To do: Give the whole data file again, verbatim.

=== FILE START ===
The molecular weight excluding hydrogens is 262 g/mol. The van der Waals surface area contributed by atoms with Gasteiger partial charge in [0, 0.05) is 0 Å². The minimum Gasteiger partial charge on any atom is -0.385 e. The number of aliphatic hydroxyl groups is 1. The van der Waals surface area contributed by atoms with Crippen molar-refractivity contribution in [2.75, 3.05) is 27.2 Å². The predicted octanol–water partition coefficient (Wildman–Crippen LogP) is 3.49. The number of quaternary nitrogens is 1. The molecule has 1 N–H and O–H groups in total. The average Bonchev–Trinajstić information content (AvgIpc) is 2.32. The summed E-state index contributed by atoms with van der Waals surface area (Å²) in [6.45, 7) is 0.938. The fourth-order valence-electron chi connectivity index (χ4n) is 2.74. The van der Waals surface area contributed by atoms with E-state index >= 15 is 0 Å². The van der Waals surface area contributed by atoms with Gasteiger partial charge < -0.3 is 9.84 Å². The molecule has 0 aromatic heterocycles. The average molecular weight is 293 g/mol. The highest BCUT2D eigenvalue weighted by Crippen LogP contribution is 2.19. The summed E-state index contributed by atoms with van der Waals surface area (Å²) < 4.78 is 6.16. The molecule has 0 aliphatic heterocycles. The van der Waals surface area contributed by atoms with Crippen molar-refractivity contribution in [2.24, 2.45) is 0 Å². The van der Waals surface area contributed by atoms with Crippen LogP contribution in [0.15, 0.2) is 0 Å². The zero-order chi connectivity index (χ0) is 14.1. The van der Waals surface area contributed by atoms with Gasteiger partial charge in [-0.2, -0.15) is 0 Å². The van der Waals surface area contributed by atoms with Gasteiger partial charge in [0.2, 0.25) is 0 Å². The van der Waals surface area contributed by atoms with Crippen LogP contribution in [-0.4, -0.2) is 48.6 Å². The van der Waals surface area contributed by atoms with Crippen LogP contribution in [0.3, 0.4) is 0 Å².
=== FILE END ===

The molecular weight excluding hydrogens is 262 g/mol. The van der Waals surface area contributed by atoms with Gasteiger partial charge in [0, 0.05) is 0 Å². The minimum Gasteiger partial charge on any atom is -0.385 e. The number of aliphatic hydroxyl groups is 1. The van der Waals surface area contributed by atoms with Crippen molar-refractivity contribution in [2.75, 3.05) is 27.2 Å². The predicted octanol–water partition coefficient (Wildman–Crippen LogP) is 3.49. The number of quaternary nitrogens is 1. The molecule has 1 N–H and O–H groups in total. The average Bonchev–Trinajstić information content (AvgIpc) is 2.32. The summed E-state index contributed by atoms with van der Waals surface area (Å²) in [6.45, 7) is 0.938. The fourth-order valence-electron chi connectivity index (χ4n) is 2.74. The van der Waals surface area contributed by atoms with E-state index >= 15 is 0 Å². The van der Waals surface area contributed by atoms with Gasteiger partial charge < -0.3 is 9.84 Å². The molecule has 0 aromatic heterocycles. The average molecular weight is 293 g/mol. The highest BCUT2D eigenvalue weighted by Crippen LogP contribution is 2.19. The summed E-state index contributed by atoms with van der Waals surface area (Å²) < 4.78 is 6.16. The molecule has 0 aliphatic heterocycles. The van der Waals surface area contributed by atoms with Crippen molar-refractivity contribution in [2.24, 2.45) is 0 Å². The van der Waals surface area contributed by atoms with Crippen LogP contribution in [0.15, 0.2) is 0 Å². The zero-order chi connectivity index (χ0) is 14.1. The van der Waals surface area contributed by atoms with Gasteiger partial charge in [-0.2, -0.15) is 0 Å². The van der Waals surface area contributed by atoms with Gasteiger partial charge in [0.2, 0.25) is 0 Å². The van der Waals surface area contributed by atoms with Crippen LogP contribution in [-0.4, -0.2) is 48.6 Å². The van der Waals surface area contributed by atoms with Crippen LogP contribution in [0.3, 0.4) is 0 Å².